Moated site and medieval settlement remains at Church End, 600m east of Ewefields Farm


Heritage Category:
Scheduled Monument
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Ordnance survey map of Moated site and medieval settlement remains at Church End, 600m east of Ewefields Farm
© Crown Copyright and database right 2019. All rights reserved. Ordnance Survey Licence number 100024900.
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The building or site itself may lie within the boundary of more than one authority.

Stratford-on-Avon (District Authority)
Chesterton and Kingston
National Grid Reference:
SP 35739 58263

Reasons for Designation

Medieval rural settlements in England were marked by great regional diversity in form, size and type, and the protection of their archaeological remains needs to take these differences into account. To do this, England has been divided into three broad Provinces on the basis of each area's distinctive mixture of nucleated and dispersed settlements. These can be further divided into sub-Provinces and local regions, possessing characteristics which have gradually evolved during the past 1500 years or more. This monument lies in the Inner Midlands sub-Province of the Central Province, an area characterised by large numbers of nucleated settlements, both surviving and deserted, many of which are thought to have been established in Anglo-Saxon times. Most of the sub-Province's thinly scattered dispersed settlements were created in post-medieval times, but some of the local regions are characterised by higher proportions of dispersed dwellings and hamlets, which probably mark the patchy survival of older landscapes.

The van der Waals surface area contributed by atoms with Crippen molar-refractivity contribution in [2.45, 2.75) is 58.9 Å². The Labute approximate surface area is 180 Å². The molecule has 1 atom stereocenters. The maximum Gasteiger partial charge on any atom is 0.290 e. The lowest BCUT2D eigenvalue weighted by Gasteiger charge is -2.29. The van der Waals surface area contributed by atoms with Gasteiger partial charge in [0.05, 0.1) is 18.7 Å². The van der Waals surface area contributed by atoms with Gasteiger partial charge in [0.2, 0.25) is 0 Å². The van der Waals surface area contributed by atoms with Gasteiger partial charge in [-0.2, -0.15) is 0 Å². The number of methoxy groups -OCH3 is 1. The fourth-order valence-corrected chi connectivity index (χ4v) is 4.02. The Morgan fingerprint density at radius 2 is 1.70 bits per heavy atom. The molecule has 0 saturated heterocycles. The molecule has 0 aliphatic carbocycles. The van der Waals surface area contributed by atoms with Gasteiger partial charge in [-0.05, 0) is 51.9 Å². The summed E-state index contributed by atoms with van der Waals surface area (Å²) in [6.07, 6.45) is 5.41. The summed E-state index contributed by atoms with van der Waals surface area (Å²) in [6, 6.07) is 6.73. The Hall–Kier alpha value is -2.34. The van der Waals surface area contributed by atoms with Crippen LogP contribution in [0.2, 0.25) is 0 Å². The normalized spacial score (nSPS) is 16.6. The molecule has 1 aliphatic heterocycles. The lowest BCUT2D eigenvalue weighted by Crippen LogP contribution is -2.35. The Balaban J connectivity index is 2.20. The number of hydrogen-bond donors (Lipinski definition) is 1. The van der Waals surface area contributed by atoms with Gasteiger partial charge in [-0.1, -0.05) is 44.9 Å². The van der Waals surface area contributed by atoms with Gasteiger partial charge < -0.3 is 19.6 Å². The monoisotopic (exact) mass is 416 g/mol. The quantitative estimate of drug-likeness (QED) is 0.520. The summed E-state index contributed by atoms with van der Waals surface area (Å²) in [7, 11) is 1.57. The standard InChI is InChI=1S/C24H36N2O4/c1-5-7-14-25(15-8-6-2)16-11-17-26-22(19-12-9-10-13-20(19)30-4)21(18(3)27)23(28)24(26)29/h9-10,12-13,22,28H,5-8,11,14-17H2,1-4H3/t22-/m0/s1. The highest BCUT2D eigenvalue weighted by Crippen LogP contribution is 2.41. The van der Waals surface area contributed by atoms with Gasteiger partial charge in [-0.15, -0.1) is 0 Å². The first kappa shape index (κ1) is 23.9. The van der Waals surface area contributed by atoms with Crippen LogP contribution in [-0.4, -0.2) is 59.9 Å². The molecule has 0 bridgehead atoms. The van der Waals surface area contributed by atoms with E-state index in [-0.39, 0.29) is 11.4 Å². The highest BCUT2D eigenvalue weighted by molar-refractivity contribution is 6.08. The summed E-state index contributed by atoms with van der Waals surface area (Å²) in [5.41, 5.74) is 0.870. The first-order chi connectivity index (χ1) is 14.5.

The remains of the medieval settlement, moat and fishponds at Church End survive well as earthwork and buried features around the church. Remains of houses and outbuildings as well as gardens and allotments will demonstrate the size and status of this part of the medieval settlement and will include evidence for the occupations of the people who lived there. Buried artefacts will provide dating evidence for the development and decline of the settlement, as well as information about the daily life and wealth of the inhabitants. The waterlogged sections of the moat and fishponds will preserve buried environmental evidence which will illustrate the diet and health of the population as well as providing information about the medieval agricultural regime and the surrounding natural environment. The cemetery is believed to include burials of much of the local rural population from the medieval period onwards. It will therefore provide information about the health, vitality and mortality rates within the population over time. The remains of the field system, roads and boundaries will provide evidence for the wider landscape setting, communication network and rural environment surrounding the settlement.